The thirty-five years of episcopate left to Duhig after the cathedral failure were given to energetic but less innovative leadership in church and state. Education was always a principal concern. Committed to the separate education of all Catholic children, he provided for a primary school, run by nuns, in each parish. Intent on the social mobility of Irish Catholics, he encouraged parents to give their children secondary education and he fostered thirty new high schools for this purpose. An early advocate and benefactor of the University of Queensland, he provided two university colleges at St Lucia. Before his death in 1965 it was already evident that in the post-war expansion it was not possible to maintain the total alternative system, and government assistance had begun; but his achievement was probably the most complete embodiment of the century-old Catholic policy on education.
His stance within the Church was not deeply theological. An eloquent preacher, he lauded and encouraged, rather than expounded, a traditional faith. Yet his basic attitudes proved to be compatible with the renewal of the Church at the Second Vatican Council. He took no active part in the council, but he had always been open to lay activity, and he was tolerant and—perhaps uncritically—encouraging to all initiative. In his earliest years he had belonged to the Catholic Literary and Debating Society and he then founded the Catholic Young Men's Society, in which many future leaders in church and state in Queensland were stimulated to develop their talents. This gave way in the 1930s and 1940s to the varied forms of Catholic Action, which flourished in Queensland only slightly less than in Victoria. Like Daniel Mannix, he preceded and outlasted the highly centralized and clericalized style of Church administration which came into full development at the end of World War I with the publication of the Code of Canon Law. He did not favour the style and saw it reversed by the Second Vatican Council.
Duhig differed from Mannix in his view of how Church leadership should be exercised in the community. In contentious times he advocated reconciliation and friendly relations with other Christian Churches. He fostered ecumenism for common-sense reasons long before it was popular on theological grounds. Never a great wit like Mannix, he saw early that such sharpness left wounds that entrenched rather than removed animosity. As well, he believed that the Churches had the duty to show harmony to the community, another instinctive assumption of an attitude that became characteristic of conciliar theology.
Duhig was politically neutral in party strife. Firmly opposed to socialism in its more dogmatic forms, he spoke against the Labor policy in the controversy over the Chifley bank nationalization in 1947. During the 1951 referendum on the banning of the Communist Party he openly advocated a 'yes' vote. Yet he was not a party man. His politics, like his prose, were eighteenth century. He followed persons with flair and ideals like his own—in later years, (Sir) Robert Menzies, another of the Queen's men; but earlier, Labor men like Ned Hanlon. In the 1957 Labor split he remained aloof, occupying a position mid-way between those of Mannix and Cardinal (Sir) Norman Gilroy.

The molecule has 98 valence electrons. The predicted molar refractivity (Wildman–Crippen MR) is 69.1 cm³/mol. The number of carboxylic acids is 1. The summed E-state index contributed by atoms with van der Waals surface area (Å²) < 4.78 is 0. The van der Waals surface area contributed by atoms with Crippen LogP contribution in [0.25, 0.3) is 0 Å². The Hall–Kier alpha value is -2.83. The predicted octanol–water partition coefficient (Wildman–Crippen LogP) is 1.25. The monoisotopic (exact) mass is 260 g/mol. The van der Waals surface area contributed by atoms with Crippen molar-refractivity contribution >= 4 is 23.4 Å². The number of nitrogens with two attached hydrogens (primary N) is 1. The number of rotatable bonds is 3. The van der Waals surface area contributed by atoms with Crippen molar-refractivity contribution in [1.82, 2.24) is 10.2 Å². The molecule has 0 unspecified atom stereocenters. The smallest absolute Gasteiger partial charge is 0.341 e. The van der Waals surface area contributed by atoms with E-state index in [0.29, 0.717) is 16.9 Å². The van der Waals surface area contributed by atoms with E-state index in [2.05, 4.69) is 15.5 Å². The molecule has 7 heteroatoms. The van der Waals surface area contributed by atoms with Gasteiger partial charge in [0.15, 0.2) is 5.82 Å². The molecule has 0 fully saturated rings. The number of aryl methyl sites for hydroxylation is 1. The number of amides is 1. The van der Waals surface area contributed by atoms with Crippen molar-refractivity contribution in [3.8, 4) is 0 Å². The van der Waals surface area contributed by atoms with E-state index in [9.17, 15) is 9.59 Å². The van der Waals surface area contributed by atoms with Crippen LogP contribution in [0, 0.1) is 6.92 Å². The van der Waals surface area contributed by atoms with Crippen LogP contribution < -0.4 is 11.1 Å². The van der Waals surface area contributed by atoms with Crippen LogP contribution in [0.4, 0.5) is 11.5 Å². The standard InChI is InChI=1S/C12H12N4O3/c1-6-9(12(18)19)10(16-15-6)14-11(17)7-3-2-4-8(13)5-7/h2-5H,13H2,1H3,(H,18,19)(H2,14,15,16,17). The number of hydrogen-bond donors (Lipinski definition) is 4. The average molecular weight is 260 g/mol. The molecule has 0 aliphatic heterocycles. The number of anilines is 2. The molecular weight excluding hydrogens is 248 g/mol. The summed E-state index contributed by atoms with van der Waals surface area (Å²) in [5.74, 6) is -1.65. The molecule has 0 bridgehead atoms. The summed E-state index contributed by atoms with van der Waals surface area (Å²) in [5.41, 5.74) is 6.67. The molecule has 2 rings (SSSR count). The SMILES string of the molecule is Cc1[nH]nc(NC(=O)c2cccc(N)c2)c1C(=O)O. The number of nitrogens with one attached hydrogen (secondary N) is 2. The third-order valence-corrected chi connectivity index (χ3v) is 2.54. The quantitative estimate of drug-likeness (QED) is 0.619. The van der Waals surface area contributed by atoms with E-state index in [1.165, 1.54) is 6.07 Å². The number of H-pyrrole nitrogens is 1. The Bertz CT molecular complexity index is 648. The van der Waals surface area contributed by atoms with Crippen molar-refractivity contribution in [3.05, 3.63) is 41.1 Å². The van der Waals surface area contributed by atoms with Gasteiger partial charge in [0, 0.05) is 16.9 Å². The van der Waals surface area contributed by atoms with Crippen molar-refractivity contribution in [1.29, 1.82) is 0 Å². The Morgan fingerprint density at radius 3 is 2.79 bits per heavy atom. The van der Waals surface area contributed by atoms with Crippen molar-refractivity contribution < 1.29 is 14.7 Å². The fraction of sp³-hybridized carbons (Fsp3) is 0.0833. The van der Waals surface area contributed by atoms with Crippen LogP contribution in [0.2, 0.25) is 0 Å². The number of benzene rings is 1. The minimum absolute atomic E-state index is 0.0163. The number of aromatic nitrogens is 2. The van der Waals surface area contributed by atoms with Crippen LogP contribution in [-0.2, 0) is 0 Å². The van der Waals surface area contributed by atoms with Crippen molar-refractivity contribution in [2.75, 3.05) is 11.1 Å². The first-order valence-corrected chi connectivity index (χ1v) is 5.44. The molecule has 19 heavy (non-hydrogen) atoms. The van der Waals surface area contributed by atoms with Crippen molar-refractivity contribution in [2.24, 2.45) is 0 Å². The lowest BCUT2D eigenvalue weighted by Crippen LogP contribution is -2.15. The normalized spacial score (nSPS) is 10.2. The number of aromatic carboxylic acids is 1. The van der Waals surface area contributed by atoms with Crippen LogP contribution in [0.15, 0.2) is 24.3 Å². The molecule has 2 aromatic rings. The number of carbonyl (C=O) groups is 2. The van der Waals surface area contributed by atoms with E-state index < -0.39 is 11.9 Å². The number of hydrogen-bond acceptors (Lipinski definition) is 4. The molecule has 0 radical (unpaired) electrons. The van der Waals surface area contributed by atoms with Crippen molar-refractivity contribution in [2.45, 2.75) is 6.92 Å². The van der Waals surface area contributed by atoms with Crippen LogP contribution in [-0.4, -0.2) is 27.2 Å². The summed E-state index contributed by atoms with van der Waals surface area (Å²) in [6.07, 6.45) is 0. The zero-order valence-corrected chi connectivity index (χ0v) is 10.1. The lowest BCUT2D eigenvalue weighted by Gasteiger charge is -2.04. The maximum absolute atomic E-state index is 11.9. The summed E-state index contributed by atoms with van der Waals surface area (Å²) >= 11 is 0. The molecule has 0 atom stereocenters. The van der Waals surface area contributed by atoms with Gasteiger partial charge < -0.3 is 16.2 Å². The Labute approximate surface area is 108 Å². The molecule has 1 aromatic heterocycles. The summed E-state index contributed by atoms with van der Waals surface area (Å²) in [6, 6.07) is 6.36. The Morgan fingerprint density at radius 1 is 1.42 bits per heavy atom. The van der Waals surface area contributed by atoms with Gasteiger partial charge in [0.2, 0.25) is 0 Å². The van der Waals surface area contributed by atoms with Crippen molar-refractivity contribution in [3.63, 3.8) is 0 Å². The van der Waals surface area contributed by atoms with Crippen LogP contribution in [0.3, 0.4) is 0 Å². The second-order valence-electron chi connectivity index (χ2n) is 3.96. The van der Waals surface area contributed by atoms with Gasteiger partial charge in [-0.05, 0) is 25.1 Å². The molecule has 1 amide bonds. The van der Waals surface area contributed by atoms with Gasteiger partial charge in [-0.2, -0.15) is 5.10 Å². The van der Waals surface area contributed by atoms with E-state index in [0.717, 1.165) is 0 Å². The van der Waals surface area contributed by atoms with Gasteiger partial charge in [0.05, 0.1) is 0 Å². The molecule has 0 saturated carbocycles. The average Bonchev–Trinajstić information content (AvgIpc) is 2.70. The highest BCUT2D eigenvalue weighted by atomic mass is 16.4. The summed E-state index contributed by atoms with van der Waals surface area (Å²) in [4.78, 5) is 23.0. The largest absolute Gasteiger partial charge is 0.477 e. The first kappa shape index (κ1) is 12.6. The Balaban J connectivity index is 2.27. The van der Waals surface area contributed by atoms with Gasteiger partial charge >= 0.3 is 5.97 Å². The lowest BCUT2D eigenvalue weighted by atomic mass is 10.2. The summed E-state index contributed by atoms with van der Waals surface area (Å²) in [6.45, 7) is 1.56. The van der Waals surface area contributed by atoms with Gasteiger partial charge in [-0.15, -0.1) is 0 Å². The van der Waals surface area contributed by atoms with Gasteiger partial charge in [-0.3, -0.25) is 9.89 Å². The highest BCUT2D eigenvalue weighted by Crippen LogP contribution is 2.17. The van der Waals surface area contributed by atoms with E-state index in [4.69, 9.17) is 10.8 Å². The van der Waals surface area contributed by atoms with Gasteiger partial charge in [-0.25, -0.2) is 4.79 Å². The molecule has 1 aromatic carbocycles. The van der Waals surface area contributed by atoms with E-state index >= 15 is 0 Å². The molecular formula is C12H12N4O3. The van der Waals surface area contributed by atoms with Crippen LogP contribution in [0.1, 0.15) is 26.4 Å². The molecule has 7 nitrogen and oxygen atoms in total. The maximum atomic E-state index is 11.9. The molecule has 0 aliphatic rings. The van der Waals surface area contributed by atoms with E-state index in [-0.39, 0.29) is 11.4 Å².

His Irish attitudes were markedly different from those of Mannix. His Ireland was the subject of the British Crown, if not of the parliament of Westminster. During the crises of the Easter rising in Dublin and the Australian conscription referenda of World War I, he strove to maintain both an Irish and a British attitude. He condemned the rebellion, while bitterly denouncing the repression. Neither event interfered with his commitment to recruitment of forces for the war. From 16 May 1914 he was a senior army chaplain in Queensland. In Dublin during the Irish Civil War in 1922 he strongly condemned de Valera's refusal to accept the treaty—significantly, in the company of the Anglo-Irish Bernard Shaw, Sir John Lavery and Oliver St John Gogarty. Appointed C.M.G. in 1954, he willingly became, in 1959, the first Roman Catholic archbishop in Australia to accept a knighthood (K.C.M.G.). Moreover, Duhig's experience was more continental than that of Mannix. During the 1930s and 1940s he was the champion of Italian migration, and he provided for the religious care and assimilation into the community of the great post-war migrant flood.
Duhig's kindness and gentleness, his fondness for children, and his compassion, were well known. Prelates from all over Australia joined in the Brisbane celebrations of his silver jubilee in 1930, his golden jubilee as a priest in 1946, and his episcopal golden jubilee in 1955. His several trips to Europe and America culminated in his leading the Australian pilgrimage to Rome in 1950. President of the Brisbane branch of the Royal Geographical Society of Australasia in 1926-38, he was awarded the Thomson Foundation gold medal in 1941. He was a member of the Senate of the University of Queensland in 1917-65 and received honorary doctorates of laws from the universities of Queensland (1947) and Ottawa (1947), and from the National University of Ireland (1955). He was also a substantial art patron and the walls of his home at New Farm were covered with paintings. He died there on 10 April 1965 and was buried in the vault of St Stephen's Cathedral. Most of his estate, valued for probate at £8052, was left to the Church. Of many portraits, one by Alexander Colquhoun hangs at the University of Queensland and another by William Dargie is held at the Pius XII Seminary, Banyo, Brisbane.
When he was nominated to Rockhampton in 1905 by Pius X, Duhig was the youngest Roman Catholic bishop in the world. When he died, under Paul VI, he had been the longest in office—just a few months short of sixty years. To have led his Church for so long, and been a leader in his State, made him one of the shaping influences on his community.
T. P. Boland, 'Duhig, Sir James (1871–1965)', Australian Dictionary of Biography, National Centre of Biography, Australian National University, http://adb.anu.edu.au/biography/duhig-sir-james-6034/text10315, accessed 18 June 2013.
This article was first published in hardcopy in Australian Dictionary of Biography, Volume 8, (MUP), 1981